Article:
Friday, November 12, 2010

Solar Panel Saga Ends

It's been over a month since my last post and I finally have something significant to report.  After all kinds of paperwork problems and a 5-month delay, the photovoltaic (PV) system was finally installed!  Although we are heading into the shortest days of the year, the weather was spectacular for the installation.  After two days of work, the system went live and we were generating electricity!

Solar panels being installed (Click image for more photos.)

The first stage of the installation was to measure and cut the supporting rails that the panels would sit on. These rails were then secured to the roof with screws. That means a whole lot of penetrations to the roof. Yikes! Holes in the roof! These penetrations are sealed with silicon to make them waterproof and prevent roof leaks. I hope they know what they're doing because I sure don't like the idea of adding holes to the roof.

Once the rails are in place and the sealer has dried, they run cable from the roof through the attic and down into the basement. During construction we installed an electrical chase specifically for this purpose. After completing the wiring, they starting installing the panels. I was surprised by how lightweight and tough the panels were. Each weighed about 35 pounds (the weight is mostly the support structure) and they are designed to withstand hail that is one-inch in diameter. The actual installation of the panels went fairly quickly. They are carried up one at a time and bolted to the rails. It takes only a few minutes per panel to install them.

Installing a panel! (Click image for more photos.)

Meanwhile, the inverter and meter are installed in the basement. The inverter converts the direct-current (DC) voltage into alternating-current (AC) so that it can be fed into the house and onto "the grid." The 26 panels are connected in a series-parallel connection with two 13-panel series groups connected in parallel. Each series group produces about 400 Volts. I'm not familiar with how the inverter works, but at its core is a coil of copper wire that weighs well over 100 pounds. I didn't expect the inverter to be quite as substantial a device as it is.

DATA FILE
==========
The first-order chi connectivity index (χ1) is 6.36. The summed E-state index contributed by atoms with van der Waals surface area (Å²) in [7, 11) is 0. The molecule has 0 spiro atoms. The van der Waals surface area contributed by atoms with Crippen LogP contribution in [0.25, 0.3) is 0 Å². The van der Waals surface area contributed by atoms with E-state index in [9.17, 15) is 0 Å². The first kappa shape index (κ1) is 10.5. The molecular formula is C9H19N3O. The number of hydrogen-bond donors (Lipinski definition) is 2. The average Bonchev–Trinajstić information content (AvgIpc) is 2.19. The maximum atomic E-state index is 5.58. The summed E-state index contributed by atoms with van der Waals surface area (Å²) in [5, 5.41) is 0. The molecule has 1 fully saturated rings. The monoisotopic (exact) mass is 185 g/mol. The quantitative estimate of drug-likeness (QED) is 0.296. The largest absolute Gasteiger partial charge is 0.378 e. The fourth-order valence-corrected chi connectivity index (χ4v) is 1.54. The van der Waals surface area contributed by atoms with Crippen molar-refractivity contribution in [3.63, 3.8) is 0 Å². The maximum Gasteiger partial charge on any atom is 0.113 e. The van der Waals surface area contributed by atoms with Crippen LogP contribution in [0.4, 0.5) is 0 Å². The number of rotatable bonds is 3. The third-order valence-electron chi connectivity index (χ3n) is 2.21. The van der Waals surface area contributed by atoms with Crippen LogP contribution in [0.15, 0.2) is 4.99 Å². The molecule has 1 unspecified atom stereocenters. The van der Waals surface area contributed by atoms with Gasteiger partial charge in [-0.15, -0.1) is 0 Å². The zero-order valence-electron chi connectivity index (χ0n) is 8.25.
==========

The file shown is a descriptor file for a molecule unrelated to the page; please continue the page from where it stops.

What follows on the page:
Inverter and meter wiring (Click image for more photos.)

In addition to the wiring in the basement, they are required to install two shutoff switches outside the house, one for the DC and one for the AC. Once everything was installed, the system was turned on and voila, we were generating electricity (very little because it was early in the morning). Unfortunately, the system must be shut down until it gets inspected. Of course, once the system is turned on for good, we're entering the worst time of the year for PV electricity production. The panels themselves are at their best in terms of efficiency in the cold weather, but the days are getting very short. Nevertheless, it's exciting to think that we will soon be producing much, and hopefully all, of our electricity on an annual basis.

System is on! (Click image for more photos.)

At some point, I plan on investing in a metering system that allows us to post real-time electricity usage and production via the web. Until then, I'll give occasional updates on how much energy we are producing.


HopsPop said...

Just catching up David, lost your link - but this is very exciting stuff! Congratulations on a great project, pieces and the whole. Would love to catch up soon and chat, in the meanwhile Merry Christmas and Happy New Year to you all

HopsPop said...

that was Kevin Kehl by the way ( Google profile name Hopspop LOL)

David and Virginia Jackson said...

Well hello there Kevin Kehl! It's been a long time since we've talked. I'll try to find some time to give you a call soon so we can catch up. So much has happened over the past few years (for both of us). Hope all is well.

Chantay Smithingell said...

I'm glad to know that you are one of the many homeowners who have decided to respond to the call for sustainable development. Going energy efficient is a great step towards lessening the degradation of our environment. I just hope that the installation of the solar panels did not cause any dreaded roof leaks.

Willene Fagen said...

Well, aside from the environmental benefits that solar panels have, it also adds beauty to your home. The first time we had solar panels on our roof, I really felt like it wasn’t nice to have it there. Haha. But when the time many of our neighbors noticed it and kept on saying that it looks cool, only then did I start to appreciate its beauty. :p

Lue Madson said...

Hey David and Virginia! It's been awhile since you have installed your solar panel. Were you able to gain your ROI already? What significant impacts did installing a solar panel have on your household and community? Please keep us updated. We would love to hear how solar panels inspire the tree hugger among us.

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